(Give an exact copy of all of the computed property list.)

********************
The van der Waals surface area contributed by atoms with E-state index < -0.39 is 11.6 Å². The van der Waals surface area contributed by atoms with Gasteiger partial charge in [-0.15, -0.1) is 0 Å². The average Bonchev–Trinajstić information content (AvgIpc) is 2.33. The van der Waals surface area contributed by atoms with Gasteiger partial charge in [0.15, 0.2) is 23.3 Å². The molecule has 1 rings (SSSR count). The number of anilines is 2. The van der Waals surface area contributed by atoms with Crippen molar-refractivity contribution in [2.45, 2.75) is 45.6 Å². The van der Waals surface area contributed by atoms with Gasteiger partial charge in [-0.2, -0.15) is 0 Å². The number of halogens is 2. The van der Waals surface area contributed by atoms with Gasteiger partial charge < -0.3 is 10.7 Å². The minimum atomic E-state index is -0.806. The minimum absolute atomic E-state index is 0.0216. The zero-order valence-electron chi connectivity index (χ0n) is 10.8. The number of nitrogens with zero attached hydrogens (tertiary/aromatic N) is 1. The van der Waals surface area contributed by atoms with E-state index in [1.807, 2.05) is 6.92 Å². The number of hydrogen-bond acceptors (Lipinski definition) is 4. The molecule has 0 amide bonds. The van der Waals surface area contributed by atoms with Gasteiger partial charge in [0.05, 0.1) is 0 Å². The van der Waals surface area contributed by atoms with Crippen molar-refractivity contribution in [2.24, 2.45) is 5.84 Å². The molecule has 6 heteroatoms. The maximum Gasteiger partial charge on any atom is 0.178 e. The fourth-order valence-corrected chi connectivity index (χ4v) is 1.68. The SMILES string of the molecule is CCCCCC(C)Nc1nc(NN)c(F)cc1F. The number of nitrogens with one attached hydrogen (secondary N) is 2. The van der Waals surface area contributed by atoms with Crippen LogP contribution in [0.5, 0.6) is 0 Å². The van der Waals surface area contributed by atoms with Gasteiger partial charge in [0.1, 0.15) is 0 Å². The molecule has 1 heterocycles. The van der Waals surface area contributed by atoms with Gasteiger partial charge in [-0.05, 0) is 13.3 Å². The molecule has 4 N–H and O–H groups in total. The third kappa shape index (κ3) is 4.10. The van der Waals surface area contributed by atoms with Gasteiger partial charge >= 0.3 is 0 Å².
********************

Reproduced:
The van der Waals surface area contributed by atoms with E-state index < -0.39 is 11.6 Å². The van der Waals surface area contributed by atoms with Gasteiger partial charge in [-0.15, -0.1) is 0 Å². The average Bonchev–Trinajstić information content (AvgIpc) is 2.33. The van der Waals surface area contributed by atoms with Gasteiger partial charge in [0.15, 0.2) is 23.3 Å². The molecule has 1 rings (SSSR count). The number of anilines is 2. The van der Waals surface area contributed by atoms with Crippen molar-refractivity contribution in [2.45, 2.75) is 45.6 Å². The van der Waals surface area contributed by atoms with Gasteiger partial charge in [-0.2, -0.15) is 0 Å². The number of halogens is 2. The van der Waals surface area contributed by atoms with Gasteiger partial charge < -0.3 is 10.7 Å². The minimum atomic E-state index is -0.806. The minimum absolute atomic E-state index is 0.0216. The zero-order valence-electron chi connectivity index (χ0n) is 10.8. The number of nitrogens with zero attached hydrogens (tertiary/aromatic N) is 1. The van der Waals surface area contributed by atoms with E-state index in [1.807, 2.05) is 6.92 Å². The number of hydrogen-bond acceptors (Lipinski definition) is 4. The molecule has 0 amide bonds. The van der Waals surface area contributed by atoms with Gasteiger partial charge in [0.05, 0.1) is 0 Å². The van der Waals surface area contributed by atoms with Crippen molar-refractivity contribution in [2.24, 2.45) is 5.84 Å². The molecule has 6 heteroatoms. The maximum Gasteiger partial charge on any atom is 0.178 e. The fourth-order valence-corrected chi connectivity index (χ4v) is 1.68. The SMILES string of the molecule is CCCCCC(C)Nc1nc(NN)c(F)cc1F. The number of nitrogens with one attached hydrogen (secondary N) is 2. The van der Waals surface area contributed by atoms with Crippen LogP contribution in [0.5, 0.6) is 0 Å². The van der Waals surface area contributed by atoms with Gasteiger partial charge in [0.1, 0.15) is 0 Å². The molecule has 1 heterocycles. The van der Waals surface area contributed by atoms with Gasteiger partial charge in [-0.05, 0) is 13.3 Å². The molecule has 4 N–H and O–H groups in total. The third kappa shape index (κ3) is 4.10. The van der Waals surface area contributed by atoms with Gasteiger partial charge >= 0.3 is 0 Å².